Justin Masterson, Cleveland Indians starting pitcher, makes his point during a baseball coaching clinic at Bethel College in Mishawaka. (Truth Photo By Steve Krah) Jerseys of Justin Masterson (then with the Boston Red Sox) and Eric Stults (then with the Los Angeles Dodgers) in the trophy case at Bethel College. (Truth Photo By Steve Krah) Eric Stults (right) talks about grip while Justin Masterson looks on during a coaching clinic at Bethel College. (Truth Photo By Steve Krah) Eric Stults shows the importance of pitching balance during a baseball coaching clinic at Bethel College. (Truth Photo By Steve Krah)
Eric Stults demonstrates a pitch during a baseball coaching clinic with Justin Masterson at Bethel College. Both are pitchers in the big leagues. (Truth Photo by Steve Krah)Justin Masterson's wife, Meryl, may have a business making cookies, but Masterson and fellow former Bethel College mound standout Eric Stults both realize that pitching is not one "cookie cutter" way to pitch.
"Everybody's body and arm are different," said San Diego Padres left-hander Stults, who joined Cleveland Indians right-hander Masterson Saturday for a coaching clinic at Bethel. "There are focal points."
While 27-year-old Masterson is 6-foot-6 with a three-quarter arm delivery and a sinkerball as an out pitch and 33-year-old Stults is 6-2 with an overhand motion and a knee-buckler of a change-up, the two big leaguers shared some similar advice to youth coaches and young players about the craft of pitching.
Both touted the importance of the four-seamer.
"There is nothing better than a four-seam fastball," said Masterson, the No. 1 starter in the Indians rotation and coming off a 11-15 season in 2012. "If you can control that, everything else will take care of itself."
Stults said he is sure to split his fingers and get directly behind the baseball with his four-seamer. For his change, his fingers do not touch the seams. For his curveball, he "spikes" it with his middle finger for maximum spin.
"Having the proper grip and knowing how to properly rotate the baseball is a big part of pitching," said Stults, who went 8-3 as a San Diego starter in 2012. "Everything works off the fastball. If you can't control your fastball, nothing else really matters."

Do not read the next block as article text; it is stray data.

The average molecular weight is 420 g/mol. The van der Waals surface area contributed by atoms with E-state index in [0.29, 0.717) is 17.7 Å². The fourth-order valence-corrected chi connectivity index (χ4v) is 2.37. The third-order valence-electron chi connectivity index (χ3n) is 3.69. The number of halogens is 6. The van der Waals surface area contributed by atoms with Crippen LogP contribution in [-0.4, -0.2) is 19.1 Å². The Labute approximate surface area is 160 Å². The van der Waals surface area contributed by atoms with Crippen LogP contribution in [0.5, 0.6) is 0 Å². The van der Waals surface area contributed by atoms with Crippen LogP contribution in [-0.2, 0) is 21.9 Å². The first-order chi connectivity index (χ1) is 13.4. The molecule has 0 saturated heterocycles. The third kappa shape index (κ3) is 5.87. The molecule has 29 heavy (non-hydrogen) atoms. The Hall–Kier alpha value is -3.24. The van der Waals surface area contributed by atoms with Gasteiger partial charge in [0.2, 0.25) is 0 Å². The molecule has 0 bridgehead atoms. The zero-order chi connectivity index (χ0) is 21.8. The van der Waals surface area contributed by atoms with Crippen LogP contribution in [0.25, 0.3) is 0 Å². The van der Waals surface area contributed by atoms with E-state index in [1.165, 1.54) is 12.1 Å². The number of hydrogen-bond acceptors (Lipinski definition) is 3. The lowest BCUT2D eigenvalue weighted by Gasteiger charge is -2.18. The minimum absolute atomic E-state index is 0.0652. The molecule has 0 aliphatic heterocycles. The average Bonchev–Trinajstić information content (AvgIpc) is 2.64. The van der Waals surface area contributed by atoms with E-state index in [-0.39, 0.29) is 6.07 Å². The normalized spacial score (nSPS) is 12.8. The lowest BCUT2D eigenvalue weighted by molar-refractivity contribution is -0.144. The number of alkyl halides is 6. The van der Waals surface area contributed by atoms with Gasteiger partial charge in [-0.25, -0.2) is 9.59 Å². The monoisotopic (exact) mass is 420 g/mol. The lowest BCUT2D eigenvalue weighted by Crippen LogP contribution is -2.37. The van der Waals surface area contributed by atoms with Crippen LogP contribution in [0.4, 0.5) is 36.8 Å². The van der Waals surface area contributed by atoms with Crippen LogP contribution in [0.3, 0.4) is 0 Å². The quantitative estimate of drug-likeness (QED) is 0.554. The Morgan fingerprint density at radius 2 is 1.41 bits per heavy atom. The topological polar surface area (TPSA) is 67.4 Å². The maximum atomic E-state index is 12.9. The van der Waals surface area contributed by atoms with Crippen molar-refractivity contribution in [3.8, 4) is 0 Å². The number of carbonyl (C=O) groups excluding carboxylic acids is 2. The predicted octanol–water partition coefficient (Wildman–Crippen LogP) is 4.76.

With breaking balls, the spin is the thing.
"It's all about revolution," said Stults. "How many times can I make the ball spin before it gets to the catcher's glove?"
Masterson and Stults also talked about the importance of balance, rhythm and extension.
"Balance is key and you want to be under control," said Masterson. "I sometimes have a tendency to rush."
Stults said some pitchers have been known to sing or count to themselves to establish the all-important tempo.
"That rhythm helps your body and arm get in sync," said Stults. "It's all about timing."
For Masterson, getting extension and having the ball to break late is "where the magic happens."
"Whatever you can do to make that distance smaller is in your favor," said Masterson.
Stults, like Masterson, has learned to break down the parts of his delivery and works to repeat them so that every pitch - out of the wind-up or stretch - looks the same to the hitter.
A few points of emphasis for Stults are getting comfortable on the rubber and "staying tall" throughout his delivery, which helps create downward angle that makes it tough on hitters.
"It's all about timing and making sure your arm is in the same position every time," said Stults.
Both hurlers encouraged young players have to a purpose each time they throw the ball.
"Each time is an opportunity to get better," said Masterson.
Stults said it is important to relax on the mound and to have a loose grip. A tight grip only cuts down velocity and effectiveness.
Stults, who resides in Middlebury, and Masterson, who calls Fishers home in the off-season, will be reporting to spring training in Arizona in mid-February. Stults will go to Peoria and Masterson to Goodyear.